The Right Woman, Part 2
I think my mother did learn, sort of like Barb did, that you don’t always say – like women do sometimes. You don’t always say your whole opinion, because he’s going to try to make you change your mind anyway, and it’s not going to make any difference. Lynn Frye, 2006 grand jury testimony
The second wife, Barbara, impressed me as being sort of a school marm type, clearly under the domination of Duane. Mark Shafer, 1998
Her house looked like a furniture store. The warmest room was the family room, where they had a bar. And that’s because Jim Dean was behind it. Jean Brickell, 2011
In spring 1973, Jean and Dick Brickell threw a party on their back patio on a Friday after work. Jean’s younger sister Betty came with Duane, and Jim and Barb Dean were there too. Dick took a snapshot.
Betty offers up a glass of punch with one hand and coquettishly cups her platinum bouffant with the other. The gestures draw you to her flowing sleeves and the sash cinching her tiny waist. In his untucked sport shirt with its bold bandolier print, Duane flashes a bad-boy grin. Jim towers over them, smiling genially in his hornrims, pens peeking from the pocket of his short-sleeved dress shirt. Barb sits at the picnic table. Her curls are prim and her dress is matronly—but she tried. Jean is the broad-shouldered sporty redhead in the pearls and coral sheath who’s laughing into the camera. Duane isn’t looking at Barb or Betty. He is looking at Jean.
Betty and Duane met at a country dance when she was a high school junior in Kansas. Betty had been dating his cousin, but somehow the partners switched and Jean found herself dancing with Duane. He kissed Jean on the cheek, and later she teased Betty that he’d kissed her first. Years later, when Betty was hospitalized and undergoing shock treatments, Duane came to Jean’s house. I should have married you, he told her. You were the strong one.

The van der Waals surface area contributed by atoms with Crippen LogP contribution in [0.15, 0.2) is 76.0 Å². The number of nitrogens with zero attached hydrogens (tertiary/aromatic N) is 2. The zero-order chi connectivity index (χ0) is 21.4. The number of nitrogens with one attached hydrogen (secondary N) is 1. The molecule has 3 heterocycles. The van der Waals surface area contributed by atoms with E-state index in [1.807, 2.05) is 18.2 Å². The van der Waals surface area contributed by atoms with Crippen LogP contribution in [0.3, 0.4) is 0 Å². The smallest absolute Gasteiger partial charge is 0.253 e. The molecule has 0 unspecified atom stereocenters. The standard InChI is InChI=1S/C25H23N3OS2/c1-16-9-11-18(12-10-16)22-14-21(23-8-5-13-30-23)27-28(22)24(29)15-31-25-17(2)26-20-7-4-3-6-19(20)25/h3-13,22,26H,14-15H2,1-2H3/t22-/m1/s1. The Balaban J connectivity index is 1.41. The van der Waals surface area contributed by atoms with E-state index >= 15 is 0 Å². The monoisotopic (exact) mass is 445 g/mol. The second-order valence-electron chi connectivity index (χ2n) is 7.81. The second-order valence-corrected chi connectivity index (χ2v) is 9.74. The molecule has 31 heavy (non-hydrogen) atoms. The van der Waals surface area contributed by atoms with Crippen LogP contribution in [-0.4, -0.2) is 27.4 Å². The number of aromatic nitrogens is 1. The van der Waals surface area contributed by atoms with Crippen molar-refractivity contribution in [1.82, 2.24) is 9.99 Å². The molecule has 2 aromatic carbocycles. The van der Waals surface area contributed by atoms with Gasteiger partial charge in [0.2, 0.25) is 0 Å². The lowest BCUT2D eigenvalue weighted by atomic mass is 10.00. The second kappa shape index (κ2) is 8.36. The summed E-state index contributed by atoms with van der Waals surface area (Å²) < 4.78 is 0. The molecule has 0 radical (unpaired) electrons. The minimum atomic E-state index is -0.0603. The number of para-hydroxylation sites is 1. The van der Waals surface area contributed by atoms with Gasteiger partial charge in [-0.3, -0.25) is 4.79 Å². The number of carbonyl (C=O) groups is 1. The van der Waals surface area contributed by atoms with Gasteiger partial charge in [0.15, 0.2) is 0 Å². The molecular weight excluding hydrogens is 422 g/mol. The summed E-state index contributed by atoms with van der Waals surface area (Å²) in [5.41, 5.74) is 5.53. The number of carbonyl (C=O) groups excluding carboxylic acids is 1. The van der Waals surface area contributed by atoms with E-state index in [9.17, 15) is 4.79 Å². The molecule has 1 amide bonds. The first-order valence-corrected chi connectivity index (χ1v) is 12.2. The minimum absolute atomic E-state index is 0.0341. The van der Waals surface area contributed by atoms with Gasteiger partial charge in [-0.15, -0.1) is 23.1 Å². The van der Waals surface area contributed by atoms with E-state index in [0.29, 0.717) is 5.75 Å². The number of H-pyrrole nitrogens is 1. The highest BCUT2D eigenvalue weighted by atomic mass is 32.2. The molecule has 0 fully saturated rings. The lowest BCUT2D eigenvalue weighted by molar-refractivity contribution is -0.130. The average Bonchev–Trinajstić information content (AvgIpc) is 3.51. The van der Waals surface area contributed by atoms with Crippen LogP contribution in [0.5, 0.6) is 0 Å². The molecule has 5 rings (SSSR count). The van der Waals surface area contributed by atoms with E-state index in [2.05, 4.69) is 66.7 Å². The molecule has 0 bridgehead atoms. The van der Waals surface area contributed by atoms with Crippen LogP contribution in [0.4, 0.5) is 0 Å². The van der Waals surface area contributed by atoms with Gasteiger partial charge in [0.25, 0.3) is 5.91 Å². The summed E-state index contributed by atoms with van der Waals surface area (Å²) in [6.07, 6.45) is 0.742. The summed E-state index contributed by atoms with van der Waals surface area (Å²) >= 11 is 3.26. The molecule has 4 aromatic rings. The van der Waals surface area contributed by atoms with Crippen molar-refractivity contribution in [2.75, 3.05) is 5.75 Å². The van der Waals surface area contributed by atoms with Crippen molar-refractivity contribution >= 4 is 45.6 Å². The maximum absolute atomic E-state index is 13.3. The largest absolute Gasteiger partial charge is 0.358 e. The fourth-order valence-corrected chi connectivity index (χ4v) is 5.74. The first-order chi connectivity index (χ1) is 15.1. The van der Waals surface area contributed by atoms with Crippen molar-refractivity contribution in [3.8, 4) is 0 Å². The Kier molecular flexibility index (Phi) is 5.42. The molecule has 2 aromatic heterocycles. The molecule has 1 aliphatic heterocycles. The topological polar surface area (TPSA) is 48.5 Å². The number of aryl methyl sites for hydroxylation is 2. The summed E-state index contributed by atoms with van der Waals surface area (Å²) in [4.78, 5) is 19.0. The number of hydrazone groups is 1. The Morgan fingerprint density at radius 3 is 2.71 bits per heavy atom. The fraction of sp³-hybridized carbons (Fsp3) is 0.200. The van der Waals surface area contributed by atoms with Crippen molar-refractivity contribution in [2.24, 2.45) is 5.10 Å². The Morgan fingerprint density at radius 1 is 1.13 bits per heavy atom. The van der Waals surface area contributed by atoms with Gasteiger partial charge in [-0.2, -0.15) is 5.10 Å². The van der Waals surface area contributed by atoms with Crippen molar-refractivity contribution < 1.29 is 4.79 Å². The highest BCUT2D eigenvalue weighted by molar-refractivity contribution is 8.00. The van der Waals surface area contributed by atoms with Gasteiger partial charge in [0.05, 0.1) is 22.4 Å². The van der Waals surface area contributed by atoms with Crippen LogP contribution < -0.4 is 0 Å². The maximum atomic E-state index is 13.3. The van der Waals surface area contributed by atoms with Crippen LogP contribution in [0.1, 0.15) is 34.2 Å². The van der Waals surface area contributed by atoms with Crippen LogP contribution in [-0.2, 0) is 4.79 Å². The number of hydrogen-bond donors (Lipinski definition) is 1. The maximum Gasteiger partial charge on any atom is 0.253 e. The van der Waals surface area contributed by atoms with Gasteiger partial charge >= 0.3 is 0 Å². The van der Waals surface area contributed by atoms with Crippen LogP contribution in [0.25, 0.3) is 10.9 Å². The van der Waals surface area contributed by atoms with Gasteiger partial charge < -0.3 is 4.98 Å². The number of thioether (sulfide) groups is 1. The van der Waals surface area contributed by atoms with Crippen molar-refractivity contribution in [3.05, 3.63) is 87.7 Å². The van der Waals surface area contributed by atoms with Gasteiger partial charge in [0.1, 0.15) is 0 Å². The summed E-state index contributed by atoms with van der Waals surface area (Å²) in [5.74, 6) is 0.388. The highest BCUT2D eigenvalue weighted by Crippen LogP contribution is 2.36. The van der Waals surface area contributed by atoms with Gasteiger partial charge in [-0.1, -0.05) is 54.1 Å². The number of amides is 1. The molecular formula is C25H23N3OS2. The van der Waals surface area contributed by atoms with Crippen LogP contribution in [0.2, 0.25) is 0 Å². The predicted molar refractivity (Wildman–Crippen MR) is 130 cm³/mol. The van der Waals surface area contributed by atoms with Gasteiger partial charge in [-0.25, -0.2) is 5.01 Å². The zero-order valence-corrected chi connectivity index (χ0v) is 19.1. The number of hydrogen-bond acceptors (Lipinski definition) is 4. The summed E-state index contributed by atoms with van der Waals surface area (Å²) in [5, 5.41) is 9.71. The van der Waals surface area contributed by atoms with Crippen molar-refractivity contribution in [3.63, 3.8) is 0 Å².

Jim and Barb met at the University of Illinois. She was President of the Accountancy Club; her roommates called her Babs and described her as a connoisseur of male photographs who buried herself in writing letters and themes. Jim belonged to a prestigious fraternity and the engineering honor society. At Martin Marietta he became a helium expert vital to the Titan missile project.
The Brickells, the Deans and the Fryes were a close circle of young couples on their way up. Duane worked with Jim at Martin. In the early ‘60s, Jim and Barb lived two doors down from him and Betty, and Dick and Jean bought a house on a street that dead-ended between them. They partied after work and went hunting together in Kansas.
Duane used and betrayed Jim.
When Betty applied to Martin for a job, Jim was her reference. When Betty was murdered, Jim went to the mortuary to identify her. I’ll regret it the rest of my life, he told Jean, it was the worst thing I ever saw. Shortly after, when Barb said she was into the NOW movement and needed to express herself, Jim was heartsick. She didn’t take a stick of furniture, he told Dick, just her clothes. Why? When Dick told him Duane was marrying Barb, Jim said I think I’ll get my gun and kill him.
Jim returned to Illinois. He met a woman he wanted to marry, but he got cancer of the esophagus. He’d already lost his infectious laugh.
What do strength and weakness mean in a marriage?
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